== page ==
“God, no. You have more than enough shoes, Tasha. There are children in third world countries that don’t have one shoe, let alone thirty pairs.” Jenna relinquished our arms and rifled through her pink plaid bag for her car keys.
She had a good point. She usually did. And going with Tasha to satisfy her shoe shopping obsession wasn’t high on my to-do list for the day. Much higher was going home to see my dad, and mentally preparing myself for the “discussion” we were supposed to have about school.
“What did you have planned, Jen?” I asked, pulling my own car keys out of my purse.
“Not shoe shopping. We’ve done that more than enough for one lifetime.” Jenna found her keys and, impatiently, blew a strand of her hair out of her eyes. “I would suggest ice cream, but some of us can’t handle our calories. Swimming pool it is.”
“Whatever.” Tasha unlocked her car and threw her purse inside. “We’ll meet up at the pool.” She glared at Jenna, more than a little irritated.
That much was obvious to anyone, but Jenna was anything but contrite. She rolled her eyes. “Wow, Tash, why don’t you just pout, too?” With that, she slipped into her car, gunned the engine, and screeched out of the parking lot.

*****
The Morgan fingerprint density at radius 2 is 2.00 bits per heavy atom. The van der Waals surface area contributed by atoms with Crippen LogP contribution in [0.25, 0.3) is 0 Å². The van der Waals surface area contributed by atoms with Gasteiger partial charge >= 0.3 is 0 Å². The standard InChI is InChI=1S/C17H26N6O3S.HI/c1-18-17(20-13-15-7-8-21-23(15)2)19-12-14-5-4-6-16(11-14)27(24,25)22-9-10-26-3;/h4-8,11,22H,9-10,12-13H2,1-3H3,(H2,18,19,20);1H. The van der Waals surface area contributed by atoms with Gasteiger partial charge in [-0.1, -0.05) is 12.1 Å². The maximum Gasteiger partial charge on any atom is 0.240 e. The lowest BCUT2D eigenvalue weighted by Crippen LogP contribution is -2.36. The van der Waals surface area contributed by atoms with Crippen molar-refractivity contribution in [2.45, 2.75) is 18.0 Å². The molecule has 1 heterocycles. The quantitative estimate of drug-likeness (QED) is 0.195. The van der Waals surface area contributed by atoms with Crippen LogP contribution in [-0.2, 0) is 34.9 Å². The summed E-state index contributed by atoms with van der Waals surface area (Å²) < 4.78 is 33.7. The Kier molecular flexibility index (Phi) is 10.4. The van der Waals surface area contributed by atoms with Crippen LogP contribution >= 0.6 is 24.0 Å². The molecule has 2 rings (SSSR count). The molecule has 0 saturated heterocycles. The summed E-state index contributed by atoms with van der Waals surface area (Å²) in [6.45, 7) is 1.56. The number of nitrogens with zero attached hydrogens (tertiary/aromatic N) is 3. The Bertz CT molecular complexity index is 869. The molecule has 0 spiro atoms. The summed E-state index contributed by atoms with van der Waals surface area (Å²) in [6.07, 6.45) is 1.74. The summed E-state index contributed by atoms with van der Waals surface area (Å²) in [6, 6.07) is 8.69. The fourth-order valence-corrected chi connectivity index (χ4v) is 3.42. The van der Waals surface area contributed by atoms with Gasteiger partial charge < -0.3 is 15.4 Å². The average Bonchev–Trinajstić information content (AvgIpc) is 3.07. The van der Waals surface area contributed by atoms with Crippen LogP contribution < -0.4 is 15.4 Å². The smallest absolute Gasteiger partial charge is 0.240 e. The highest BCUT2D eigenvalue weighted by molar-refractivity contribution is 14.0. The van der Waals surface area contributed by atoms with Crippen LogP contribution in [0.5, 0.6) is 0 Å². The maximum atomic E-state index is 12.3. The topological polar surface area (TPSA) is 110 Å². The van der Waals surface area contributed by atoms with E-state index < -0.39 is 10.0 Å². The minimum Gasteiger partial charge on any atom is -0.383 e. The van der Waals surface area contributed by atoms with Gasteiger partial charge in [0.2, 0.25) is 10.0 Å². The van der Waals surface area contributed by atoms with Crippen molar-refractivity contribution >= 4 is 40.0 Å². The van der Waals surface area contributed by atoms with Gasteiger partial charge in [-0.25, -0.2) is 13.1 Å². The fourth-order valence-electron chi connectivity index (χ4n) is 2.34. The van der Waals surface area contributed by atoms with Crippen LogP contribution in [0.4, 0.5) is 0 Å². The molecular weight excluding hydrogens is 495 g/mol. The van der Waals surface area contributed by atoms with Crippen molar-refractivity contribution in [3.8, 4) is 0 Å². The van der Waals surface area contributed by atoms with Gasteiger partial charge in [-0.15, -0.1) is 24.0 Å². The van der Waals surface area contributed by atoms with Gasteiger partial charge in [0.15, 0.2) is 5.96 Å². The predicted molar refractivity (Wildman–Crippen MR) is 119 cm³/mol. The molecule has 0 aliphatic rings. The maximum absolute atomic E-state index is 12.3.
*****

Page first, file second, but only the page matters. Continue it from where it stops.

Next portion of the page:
“Beeotch,” Tasha sing-songed.
“Watch your mouth, young lady.” I perched on the edge of my car door. “I’ll probably have to ditch you guys, anyway. Dad’s home early and we’re supposed to talk.” I thought of my report card, liberally sprinkled with C’s instead of my usual straight A’s. I liked to think of Dad as a laid back father, but he wasn’t going to be pleased.
Tasha lifted her eyebrows. “I didn’t think to ask. How’d grades go?”
“Well, my GPA is down by almost two points. Combine that with having dropped all of my extra-curricular stuff in favor of gymnastics practice, and I see boarding school in my future.”
“Your dad’s still threatening you with that?” she said sympathetically.
“Yeah. You know him.” I didn’t enlighten her about all the other reasons Dad had brought up boarding school, because I didn’t want her, or anybody, being dramatic about it. Dad wasn’t really being dramatic, either, but we weren’t happy with each other at the moment.
“You’d better straighten up, Lexi, or you’re going to boarding school,” were his exact words. He was so gonna’ kill me. I swung my legs over my car door and slid down in my seat.
My car was my one true love. The fawn-colored leather interior was as soft as melted butter. The trunk had lots of room for my shoeboxes, spare clothes, my roller skates – actually, there was a lot of junk back there. There were even custom cup holders, and that was the most important thing, of course.